Modes of Prayer

(a) Farz, Sunnat and Nafl prayers
The compulsory divine services are held five time a day. Each prayer consists of three parts, namely: (1) Farz, (2) Sunnat, and (3) Nafil. Farz is a compulsory prayer directed by the Quran, Sunnat is a prayer observed by the holy Prophet (p.b.o.h.) in addition to a Farz prayer, and a Nafil is an optional prayer recommended by the Holy Prophet. Each prayer consists of two, three or four rak’ats, and each rak’at is a single unit in a prayer consisting of standing, bowing, prostration and sitting. Every component part of Rak’at will be discussed in their respective places. Except the Farz prayer, no other prayer can ordinarily be said in congregation, and prayers other than Farz may be said at the wish of the worshipper either in the Mosque or in any other convenient place.

(b) N
umber of prayers
Below are the details
of each prayer:-
(1) FAJR:
i. Two Rak’ats Sunnat.
ii. Two Rak’ats Farz.
(2) ZUHR:
i. Four Rak’ats Sunnat.
ii. Four Rak’ats Farz.
iii. Two Rak’ats Sunnat.
iv. Two Rak’ats Nafil.
(3) ASAR:
i. Four Rak’ats Sunnat.
ii. Four Rak’ats Farz.
(4) MAGRIB:
i. Three Rak’ats Farz.
ii. Two Rak’ats Sunnat.
iii. Two Rak’ats Nafil.
(5) ESHA:
i.  Four Rak’ats Sunnat.
ii. Four Rak’ats Farz.
iii.Two Rak’ats Sunnat.
iv.Two Rak’ats Nafil.
v. Three Rak’ats Witr.
vi.Two Rak’ats Nafil.

(c) Modes of prayer
After Wudzu (Ablution), one must go to praying place with proper dress and, standing in the place of prayer, he must recite in silence after facing the Holy Ka’ba.
Inni wajjahtu wajhhiya lillazi fatara ‘s-samawati wa ‘ larda hanifan wa ma ana mina’l mushrikin.
Surely I have turned myself, being upright, wholly to Him Who originated the heavens and the earth, and I am not of the polytheists.(6: 80.)

Iqamat
First of all comes the Iqamat, or standing erect in readiness for prayers with the face towards the Qibla, that is towards Mecca, while thus standing the Niyat for the particular Namaz to be offered is recited.
(For Niyats, see Appendix VI)
Note: Legs must be 4 to 6 inches apart only and not more.

Takbire Tahrimah
After Iqamat, while standing erect in the same position, both hands are raised up to the ears, reciting the wordsAllah-o-Akbar.(Allah is the Greatest). This is called Takbire Tahrimah.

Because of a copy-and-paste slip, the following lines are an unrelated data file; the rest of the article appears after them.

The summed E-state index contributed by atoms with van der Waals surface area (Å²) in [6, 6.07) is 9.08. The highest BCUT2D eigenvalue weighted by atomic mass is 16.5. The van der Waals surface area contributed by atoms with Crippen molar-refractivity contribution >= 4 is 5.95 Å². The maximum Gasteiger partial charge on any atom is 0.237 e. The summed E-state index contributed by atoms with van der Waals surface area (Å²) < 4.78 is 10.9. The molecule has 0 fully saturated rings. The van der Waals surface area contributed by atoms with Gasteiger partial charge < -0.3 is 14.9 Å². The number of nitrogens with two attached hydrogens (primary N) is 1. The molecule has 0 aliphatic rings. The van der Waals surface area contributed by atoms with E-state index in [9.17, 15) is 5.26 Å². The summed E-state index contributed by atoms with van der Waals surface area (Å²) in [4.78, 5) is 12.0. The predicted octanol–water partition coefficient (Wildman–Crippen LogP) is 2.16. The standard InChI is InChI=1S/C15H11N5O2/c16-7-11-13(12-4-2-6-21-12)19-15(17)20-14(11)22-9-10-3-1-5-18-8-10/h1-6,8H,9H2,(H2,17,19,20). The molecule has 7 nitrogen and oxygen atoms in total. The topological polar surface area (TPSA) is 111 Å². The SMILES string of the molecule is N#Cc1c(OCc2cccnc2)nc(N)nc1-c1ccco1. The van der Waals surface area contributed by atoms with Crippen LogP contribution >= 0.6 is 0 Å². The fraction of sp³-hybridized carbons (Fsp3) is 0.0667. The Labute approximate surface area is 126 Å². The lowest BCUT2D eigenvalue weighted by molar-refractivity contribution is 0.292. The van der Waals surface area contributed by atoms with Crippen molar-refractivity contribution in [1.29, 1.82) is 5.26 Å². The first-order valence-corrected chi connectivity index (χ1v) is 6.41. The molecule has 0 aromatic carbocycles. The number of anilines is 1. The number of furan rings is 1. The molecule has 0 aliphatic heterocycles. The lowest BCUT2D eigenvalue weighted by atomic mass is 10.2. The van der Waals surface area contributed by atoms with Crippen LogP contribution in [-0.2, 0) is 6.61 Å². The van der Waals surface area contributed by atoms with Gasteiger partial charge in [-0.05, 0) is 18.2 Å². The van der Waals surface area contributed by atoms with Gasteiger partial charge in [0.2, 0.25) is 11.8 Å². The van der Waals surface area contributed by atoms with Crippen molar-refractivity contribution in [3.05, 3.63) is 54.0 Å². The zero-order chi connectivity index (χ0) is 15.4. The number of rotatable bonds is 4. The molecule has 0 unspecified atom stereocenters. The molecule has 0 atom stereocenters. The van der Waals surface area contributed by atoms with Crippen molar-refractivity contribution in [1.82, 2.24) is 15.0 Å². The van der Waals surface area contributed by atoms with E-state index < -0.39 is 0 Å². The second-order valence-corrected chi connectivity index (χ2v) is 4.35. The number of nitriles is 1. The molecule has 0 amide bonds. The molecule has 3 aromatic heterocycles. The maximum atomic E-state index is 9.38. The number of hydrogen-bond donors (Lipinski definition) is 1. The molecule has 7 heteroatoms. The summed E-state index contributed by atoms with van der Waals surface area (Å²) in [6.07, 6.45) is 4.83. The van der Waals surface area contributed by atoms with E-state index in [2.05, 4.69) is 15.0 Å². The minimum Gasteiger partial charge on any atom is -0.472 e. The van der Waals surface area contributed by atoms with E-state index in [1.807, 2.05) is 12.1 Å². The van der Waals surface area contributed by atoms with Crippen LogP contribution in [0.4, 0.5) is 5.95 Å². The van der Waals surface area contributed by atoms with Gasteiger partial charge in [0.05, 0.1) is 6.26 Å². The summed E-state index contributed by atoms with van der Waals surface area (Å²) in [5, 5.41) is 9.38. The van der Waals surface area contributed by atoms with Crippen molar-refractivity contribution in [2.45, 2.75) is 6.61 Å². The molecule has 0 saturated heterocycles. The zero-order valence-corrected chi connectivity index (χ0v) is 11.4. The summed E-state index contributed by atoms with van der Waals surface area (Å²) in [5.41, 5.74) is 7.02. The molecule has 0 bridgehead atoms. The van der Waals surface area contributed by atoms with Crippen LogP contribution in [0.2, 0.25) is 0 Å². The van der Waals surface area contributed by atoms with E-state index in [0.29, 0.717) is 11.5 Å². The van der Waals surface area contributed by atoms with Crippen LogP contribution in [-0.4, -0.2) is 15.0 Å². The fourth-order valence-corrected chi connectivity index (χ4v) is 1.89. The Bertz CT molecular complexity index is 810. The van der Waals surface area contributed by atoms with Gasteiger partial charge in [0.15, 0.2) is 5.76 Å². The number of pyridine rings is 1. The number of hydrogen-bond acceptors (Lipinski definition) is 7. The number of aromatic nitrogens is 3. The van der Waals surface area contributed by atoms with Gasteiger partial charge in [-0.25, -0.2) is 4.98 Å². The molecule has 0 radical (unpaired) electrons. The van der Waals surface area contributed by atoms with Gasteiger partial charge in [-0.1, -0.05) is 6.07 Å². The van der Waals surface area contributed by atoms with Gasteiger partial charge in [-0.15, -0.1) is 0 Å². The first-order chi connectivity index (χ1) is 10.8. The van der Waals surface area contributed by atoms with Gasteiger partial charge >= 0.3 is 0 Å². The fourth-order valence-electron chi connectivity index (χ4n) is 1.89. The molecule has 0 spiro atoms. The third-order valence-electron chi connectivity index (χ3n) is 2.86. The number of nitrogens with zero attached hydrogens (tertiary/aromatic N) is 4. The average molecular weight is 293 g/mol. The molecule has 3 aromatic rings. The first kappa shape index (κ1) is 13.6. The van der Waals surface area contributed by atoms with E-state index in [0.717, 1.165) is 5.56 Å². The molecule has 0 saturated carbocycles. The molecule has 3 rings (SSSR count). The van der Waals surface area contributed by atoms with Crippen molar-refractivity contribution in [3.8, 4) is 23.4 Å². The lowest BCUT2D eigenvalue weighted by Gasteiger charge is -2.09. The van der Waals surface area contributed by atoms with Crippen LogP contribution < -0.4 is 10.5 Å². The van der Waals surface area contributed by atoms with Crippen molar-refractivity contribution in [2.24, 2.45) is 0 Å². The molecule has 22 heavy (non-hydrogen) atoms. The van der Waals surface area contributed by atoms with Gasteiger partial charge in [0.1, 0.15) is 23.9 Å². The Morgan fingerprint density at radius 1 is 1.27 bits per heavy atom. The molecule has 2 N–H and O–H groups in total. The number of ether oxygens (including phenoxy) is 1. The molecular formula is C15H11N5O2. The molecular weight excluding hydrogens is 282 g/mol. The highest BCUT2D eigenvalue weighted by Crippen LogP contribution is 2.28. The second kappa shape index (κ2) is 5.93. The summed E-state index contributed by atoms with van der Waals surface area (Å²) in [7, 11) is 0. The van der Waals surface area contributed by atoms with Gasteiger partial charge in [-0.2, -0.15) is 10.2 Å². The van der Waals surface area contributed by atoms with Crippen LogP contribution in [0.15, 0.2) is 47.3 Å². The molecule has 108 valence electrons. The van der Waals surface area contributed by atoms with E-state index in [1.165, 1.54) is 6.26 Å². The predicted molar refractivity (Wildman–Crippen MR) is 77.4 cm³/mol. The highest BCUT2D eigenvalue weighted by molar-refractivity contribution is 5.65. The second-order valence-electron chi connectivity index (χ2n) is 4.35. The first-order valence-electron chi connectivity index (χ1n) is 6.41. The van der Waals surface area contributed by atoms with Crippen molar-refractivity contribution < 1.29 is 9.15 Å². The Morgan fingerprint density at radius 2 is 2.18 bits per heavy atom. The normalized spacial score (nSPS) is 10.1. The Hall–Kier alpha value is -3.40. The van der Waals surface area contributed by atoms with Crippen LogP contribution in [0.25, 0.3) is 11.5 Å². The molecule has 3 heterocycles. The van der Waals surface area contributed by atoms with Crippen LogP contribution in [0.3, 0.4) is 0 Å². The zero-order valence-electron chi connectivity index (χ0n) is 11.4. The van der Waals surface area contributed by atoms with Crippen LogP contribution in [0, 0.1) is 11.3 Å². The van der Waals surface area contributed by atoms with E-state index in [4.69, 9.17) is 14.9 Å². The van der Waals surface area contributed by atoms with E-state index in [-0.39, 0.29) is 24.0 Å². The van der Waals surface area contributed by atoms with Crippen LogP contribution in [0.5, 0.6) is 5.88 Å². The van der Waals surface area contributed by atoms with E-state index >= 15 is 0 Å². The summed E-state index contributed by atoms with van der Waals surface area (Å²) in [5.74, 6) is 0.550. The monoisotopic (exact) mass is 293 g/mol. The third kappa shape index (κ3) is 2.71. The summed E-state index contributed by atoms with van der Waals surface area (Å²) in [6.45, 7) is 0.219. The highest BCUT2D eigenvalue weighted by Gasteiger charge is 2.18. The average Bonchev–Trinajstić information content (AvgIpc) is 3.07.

Note: The eyes of the worshipper are pinned to the spot where the forehead would rest in Sajdah.

Qiyam
Then comes Qiyam. After having raised both the hands up to the ears in Takbire Tahrima, the right hand is placed upon the left a little below the navel, maintaining the same standing position. Standing thus, Sana, Sure Fatiha, followed by any other Sura, is recited. Subhanak a’l-Lahumma wa bi-Hamdika wa tabarak a’Smoka wa ta’ala Jadduka wa la ilaha ghairoka.Glory to Thee, O Allah, and Thine is the praise, and blessed is Thy name, and exalted is Thy Majesty, and there is none to be served besides Thee.
Note: Now the palm of the right hand is placed on the left, the three fingers are kept together whilst the thumb and the little finger are used to hold the other hand.
For Sura-e-Fateha and other Suras see Appendix 7.

Ruku
On completion of the Sura saying
Allah-o-Akbar (Allah is great.)
The worshipper lowers down his head in a manner that the palms of his hands rest on the knees. This is called Ruku, at which the following words, expressive of Divine Glory and Majesty, are repeated at least three times:Subhana Rabbiya ’l’Azim. Glory to my Lord the Great.
Note: The eyes of the worshipper are pinned on to his toes. He is not to bend too much down or keep raised up shoulders, but the bending posture must be such that if a glass of water is kept on his back it would not spill.

Quamah
Now saying
Sami’a ’l-Laho liman hamidah.
Allah accepts him who gives praise to Him.
The worshipper resumes the posture as in Iqamat whilst thus standing the following words are recited once: